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Super Blue blood moon and total lunar eclipse on January 31: How to watch, timings for India and more

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Super blue blood moon 2018 takes place on January 31 and coincides with a lunar eclipse as well: So what is Super blue blood moon, total lunar eclipse and what time will this event be visible in India? Here’s everything you need to know.

On January 31, the world will witness a rare super blue blood moon, which is called so because it is coinciding with a total lunar eclipse and a blue moon. The rare celestial event, according to NASA is a lunar trifecta and those living in the US, Alaska and Hawaii will see a pre-dawn “super blue blood moon.” Residents in India will also be able to witness the super blue blood moon.  So what exactly is the Super blue blood moon phenomenon and what will be the timings for India? Also, why is this Super blue blood moon such a rare event? Here are all your questions about this rare phenomenon answered.

What is this Super blue blood moon?

Super moons occur when the full moon coincides with the Moon’s closest orbit point (perigee) to the planet. During a super moon, the Moon appears upto 14 per cent larger and 30 per cent brighter, according to NASA. Remember most celestial bodies in our solar system have an elliptical orbit. These include the orbit of the Earth around the Sun, as well as the orbit of the Moon. The farthest distance between the moon and the Earth is termed ‘apogee’, while the perigee is the nearest point between planet Earth and its satellite.

The reason this January 31 event is a Super blue blood moon is because this will also be a total lunar eclipse, when the satellite has reddish tinge to it. It is also the second total lunar eclipse in the month of January 2018, and according to NASA, a second total lunar eclipse during a month is called ‘blue moon’. Thus the Super moon has become a “super blue blood moon.”

GAZA CITY, GAZA STRIP – MARCH 03: The earth’s shadow passes over the moon for the first total lunar eclipse in three years March 3, 2007 over Gaza City, Gaza Strip. The next full lunar eclipse will occur on August 28, 2007. (Photo by Abid Katib/Getty Images)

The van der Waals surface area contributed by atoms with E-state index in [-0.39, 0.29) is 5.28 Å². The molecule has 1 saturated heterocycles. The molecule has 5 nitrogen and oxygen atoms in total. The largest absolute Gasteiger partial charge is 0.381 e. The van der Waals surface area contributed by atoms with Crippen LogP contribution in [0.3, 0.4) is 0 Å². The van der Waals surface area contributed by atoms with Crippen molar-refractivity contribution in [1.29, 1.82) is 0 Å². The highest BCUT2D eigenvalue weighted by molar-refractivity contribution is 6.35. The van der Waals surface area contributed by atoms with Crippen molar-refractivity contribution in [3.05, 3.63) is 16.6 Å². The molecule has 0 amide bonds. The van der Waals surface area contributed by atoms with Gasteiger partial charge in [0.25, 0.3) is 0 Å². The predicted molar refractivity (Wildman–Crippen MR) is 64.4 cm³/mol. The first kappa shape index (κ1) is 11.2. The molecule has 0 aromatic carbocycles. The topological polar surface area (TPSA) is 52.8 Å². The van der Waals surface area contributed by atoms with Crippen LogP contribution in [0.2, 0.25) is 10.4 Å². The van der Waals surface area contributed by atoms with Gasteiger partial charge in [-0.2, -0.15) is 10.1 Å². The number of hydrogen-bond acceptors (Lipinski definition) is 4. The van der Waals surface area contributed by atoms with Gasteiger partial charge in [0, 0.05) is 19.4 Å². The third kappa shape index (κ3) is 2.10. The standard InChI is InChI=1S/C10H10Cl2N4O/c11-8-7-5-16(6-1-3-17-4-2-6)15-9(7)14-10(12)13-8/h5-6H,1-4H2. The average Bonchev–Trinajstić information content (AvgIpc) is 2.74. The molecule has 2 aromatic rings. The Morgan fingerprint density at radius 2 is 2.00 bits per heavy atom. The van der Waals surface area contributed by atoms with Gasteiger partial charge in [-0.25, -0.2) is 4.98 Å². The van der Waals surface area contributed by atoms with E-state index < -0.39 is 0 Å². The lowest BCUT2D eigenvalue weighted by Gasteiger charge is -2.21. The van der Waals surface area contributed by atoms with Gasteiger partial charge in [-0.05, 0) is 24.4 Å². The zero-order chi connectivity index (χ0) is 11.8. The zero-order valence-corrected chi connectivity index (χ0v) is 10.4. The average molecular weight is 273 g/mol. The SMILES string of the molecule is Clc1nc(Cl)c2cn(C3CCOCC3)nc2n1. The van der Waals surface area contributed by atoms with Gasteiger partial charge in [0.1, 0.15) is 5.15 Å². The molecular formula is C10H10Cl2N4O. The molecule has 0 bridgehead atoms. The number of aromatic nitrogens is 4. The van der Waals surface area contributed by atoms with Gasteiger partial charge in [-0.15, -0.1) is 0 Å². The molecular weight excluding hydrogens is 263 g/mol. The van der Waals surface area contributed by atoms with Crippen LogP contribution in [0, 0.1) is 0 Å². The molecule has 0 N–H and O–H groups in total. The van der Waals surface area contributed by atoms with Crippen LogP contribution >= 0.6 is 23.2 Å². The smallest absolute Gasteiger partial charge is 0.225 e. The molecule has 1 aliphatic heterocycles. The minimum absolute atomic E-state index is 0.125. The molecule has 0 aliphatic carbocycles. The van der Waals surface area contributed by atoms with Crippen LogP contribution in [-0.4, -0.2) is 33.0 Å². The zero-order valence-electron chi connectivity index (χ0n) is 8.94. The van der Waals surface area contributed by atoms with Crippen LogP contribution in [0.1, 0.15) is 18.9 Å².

The reason this January 31 event is a Super blue blood moon is because this will also be a total lunar eclipse, when the satellite has reddish tinge to it. (Express photo: Partha Paul)

What time will one able to watch the Super Blue blood moon? How can I watch it in India?

The super blue blood moon will be visible on January 31. On this day, the natural satellite will rise at 5:51 AM EST, which is 4:21 PM IST and set at 11:08 AM EST or 9:38 PM IST.  Those residing in Siberia, Australia, New Zealand and northwestern US and Canada will be lucky to observe the entire event. Major sections of Africa, South America and Europe will not be able to enjoy the event.

For stargazers in India, the phenomenon will be visible. The country’s first viewers will be from the north-East, who will be able to witness this event between 4:21 PM and 5:18 PM IST. Rest of India will get a chance to see this Super blue blood moon between 5:18 PM IST and 6:21 PM IST. The west coast and parts of Rajasthan will see the celestial event from 6:21 PM IST to 7:37 PM IST on January 31 itself.

Super Blue Blood Moon, Blue Moon, Super Blood Moon 2018, Super Blue Blood Moon 2018, Super Blood Moon India, Super Blue Blood Moon 2018, India SupermoonHere’s how the total lunar eclipse on the blue blood supermoon will pan out globally. (Image Source: NASA)

What is a total lunar eclipse?

An eclipse is when three celestial bodies which are Sun, Moon and Earth are aligned in one path. A total lunar eclipse is where the moon is blocked entirely by the Earth’s shadow, as the Earth comes between the Sun and the Moon. Totally eclipsed moons are called blood moons because they tend to take on a reddish hue due to how Earth’s atmosphere scatters blue light but allows red wavelengths to pass through. This year January 1, 2018, also saw a Supermoon rise.

What is a blue moon?

When a full moon occurs twice in a month, the second full moon is called a blue moon. This also led to the term ‘Once in a blue moon’, as it is relatively rare to witness.

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